One day last summer I was outside the house juggling my inordinately large bunch of keys, wondering why I still had the key to the shed door from a home by parents sold in 1983 on the key ring, when a large, old style Cadillac drew up.
An elderly the woman leaned out the window and said "Hi."
She informed me she lived in the house behind ours. She was called Jean or Shirley. Something like that. She had a reed like voice and a certain jauntiness.
"Have you live there long?"
I didn't know what to say so I made the obvious comment it was a while. It was a while since West Germany had eight million refugees, since Princess Elizabeth was crowned Queen Elizabeth II and Winston Churchill announced Britain had the atomic bomb. It was a while since TV made its first appearance in Canada and J Edgar Hoover revoked Charlie Chaplin's visa to the USA.
Jean or Shirley's home was a small white house, with a ramshackle looking conservatory. The glass looked thin and pale as if the cold seeped in. The paint seemed thin too, fraying at the edges. We resolved to call in but never did.
Later last year the street behind the house filled up with fire trucks. I went to investigate and a group of excitable kids told me Jean or Shirley had been carried out with blood gashing out of her head. It was the most exhilarating thing they had experienced in the street since the shooting. One of the kids mentioned glass.
She may have returned. I'm not sure. But recently I was informed Jean or Shirley had died. The grass has been growing long in the yard of the house with the thin conservatory. Some scrawny looking men were round there recently but I can't say if they were relatives or not. They were throwing objects around with little enthusiasm. Maybe they were from the council. Nobody seems to be in a hurry to claim the house.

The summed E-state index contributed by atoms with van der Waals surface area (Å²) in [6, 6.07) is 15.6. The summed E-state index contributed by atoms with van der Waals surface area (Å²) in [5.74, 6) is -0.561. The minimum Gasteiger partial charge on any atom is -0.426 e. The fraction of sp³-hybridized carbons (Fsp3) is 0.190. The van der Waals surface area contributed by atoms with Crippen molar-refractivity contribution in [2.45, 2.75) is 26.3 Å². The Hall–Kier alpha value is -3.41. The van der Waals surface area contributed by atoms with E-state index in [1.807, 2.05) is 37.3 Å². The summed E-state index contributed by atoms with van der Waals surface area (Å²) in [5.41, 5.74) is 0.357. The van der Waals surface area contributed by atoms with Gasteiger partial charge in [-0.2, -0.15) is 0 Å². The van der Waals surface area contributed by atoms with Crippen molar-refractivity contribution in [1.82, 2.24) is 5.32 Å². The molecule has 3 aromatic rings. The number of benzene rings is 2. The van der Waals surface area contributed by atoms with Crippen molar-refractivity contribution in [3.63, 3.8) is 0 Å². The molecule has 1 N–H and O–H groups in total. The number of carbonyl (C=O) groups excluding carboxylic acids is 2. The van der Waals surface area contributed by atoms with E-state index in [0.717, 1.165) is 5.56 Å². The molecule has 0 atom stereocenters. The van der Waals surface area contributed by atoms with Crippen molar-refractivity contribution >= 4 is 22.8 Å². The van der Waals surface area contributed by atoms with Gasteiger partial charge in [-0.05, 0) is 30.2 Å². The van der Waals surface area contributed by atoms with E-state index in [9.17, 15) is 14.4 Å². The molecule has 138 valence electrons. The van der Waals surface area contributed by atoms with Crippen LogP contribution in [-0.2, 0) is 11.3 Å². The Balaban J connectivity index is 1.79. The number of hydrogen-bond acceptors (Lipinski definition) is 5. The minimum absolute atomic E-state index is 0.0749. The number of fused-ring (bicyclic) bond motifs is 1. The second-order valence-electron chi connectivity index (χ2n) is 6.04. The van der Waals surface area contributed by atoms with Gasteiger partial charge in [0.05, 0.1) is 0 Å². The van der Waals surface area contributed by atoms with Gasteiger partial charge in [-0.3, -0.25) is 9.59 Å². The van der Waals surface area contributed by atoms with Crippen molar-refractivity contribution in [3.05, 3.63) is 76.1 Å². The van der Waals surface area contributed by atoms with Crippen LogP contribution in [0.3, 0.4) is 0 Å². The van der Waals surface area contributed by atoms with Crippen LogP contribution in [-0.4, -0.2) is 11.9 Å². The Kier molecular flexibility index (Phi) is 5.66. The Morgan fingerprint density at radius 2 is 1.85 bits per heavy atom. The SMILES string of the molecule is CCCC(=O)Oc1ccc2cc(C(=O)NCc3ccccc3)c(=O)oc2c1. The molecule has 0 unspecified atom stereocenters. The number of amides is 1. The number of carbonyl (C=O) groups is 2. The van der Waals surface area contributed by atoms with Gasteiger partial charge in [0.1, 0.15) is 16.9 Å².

Last night I took my daughter to the empty school. Sometimes it bothers me that she can use words like 'truncated' in context but has never learned how to ride a bike without training wheels. As she trundled along the path, kids half her age zipped past on their bikes.
The school of hard knocks had failed. I wasn't going to remove the training wheels again any time soon. Perhaps a few weeks shy of her 17th birthday.
We made a few circuits of the path and went to the park. The grass had grown long in the school holidays and vicious bugs descended on me in swarms. I took pictures of my feet and my daughter on my BlackBerry and posted them on Facebook. Not because I wanted people to "like" my feet, but because I was bored.
Still the bugs descended but I didn't want to leave too soon. The bug bites were penance for my bicycle failure but in the end we made our way back down the ragged streets, past the beat up store and the snarling dogs behind a high fence that sounded like lions but probably looked like poodles.
And on the side street by the white house I saw boxes on the street, mean and insignificant, left by someone who didn't care enough to open a trash can. I looked inside them and saw old papers and the soles of shoes - antique shoes that may once have danced to a long forgotten song.
They belonged to Jean or Shirley or whatever her name was. Something about them made me feel irredeemably sad.